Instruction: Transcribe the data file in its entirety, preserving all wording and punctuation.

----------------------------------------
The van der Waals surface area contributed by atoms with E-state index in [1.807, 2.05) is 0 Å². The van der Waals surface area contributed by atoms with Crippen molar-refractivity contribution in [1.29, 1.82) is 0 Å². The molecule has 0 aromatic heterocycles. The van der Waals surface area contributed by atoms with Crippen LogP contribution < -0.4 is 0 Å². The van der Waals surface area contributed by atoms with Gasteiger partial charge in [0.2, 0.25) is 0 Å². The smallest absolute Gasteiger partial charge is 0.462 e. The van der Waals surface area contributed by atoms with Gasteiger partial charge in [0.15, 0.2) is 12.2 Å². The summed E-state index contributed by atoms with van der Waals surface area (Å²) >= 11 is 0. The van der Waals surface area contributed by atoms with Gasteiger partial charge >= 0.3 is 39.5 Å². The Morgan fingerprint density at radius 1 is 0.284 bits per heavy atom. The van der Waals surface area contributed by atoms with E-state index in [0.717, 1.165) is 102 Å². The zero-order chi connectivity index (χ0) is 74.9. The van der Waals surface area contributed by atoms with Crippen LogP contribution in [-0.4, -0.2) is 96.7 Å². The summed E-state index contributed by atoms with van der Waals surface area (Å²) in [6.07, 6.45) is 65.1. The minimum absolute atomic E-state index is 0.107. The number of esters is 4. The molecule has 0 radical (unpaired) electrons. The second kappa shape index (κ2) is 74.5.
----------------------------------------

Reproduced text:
The van der Waals surface area contributed by atoms with E-state index in [1.807, 2.05) is 0 Å². The van der Waals surface area contributed by atoms with Crippen molar-refractivity contribution in [1.29, 1.82) is 0 Å². The molecule has 0 aromatic heterocycles. The van der Waals surface area contributed by atoms with Crippen LogP contribution < -0.4 is 0 Å². The van der Waals surface area contributed by atoms with Gasteiger partial charge in [0.2, 0.25) is 0 Å². The smallest absolute Gasteiger partial charge is 0.462 e. The van der Waals surface area contributed by atoms with Gasteiger partial charge in [0.15, 0.2) is 12.2 Å². The summed E-state index contributed by atoms with van der Waals surface area (Å²) >= 11 is 0. The van der Waals surface area contributed by atoms with Gasteiger partial charge >= 0.3 is 39.5 Å². The Morgan fingerprint density at radius 1 is 0.284 bits per heavy atom. The van der Waals surface area contributed by atoms with E-state index in [0.717, 1.165) is 102 Å². The zero-order chi connectivity index (χ0) is 74.9. The van der Waals surface area contributed by atoms with Crippen LogP contribution in [-0.4, -0.2) is 96.7 Å². The summed E-state index contributed by atoms with van der Waals surface area (Å²) in [6.07, 6.45) is 65.1. The minimum absolute atomic E-state index is 0.107. The number of esters is 4. The molecule has 0 radical (unpaired) electrons. The second kappa shape index (κ2) is 74.5.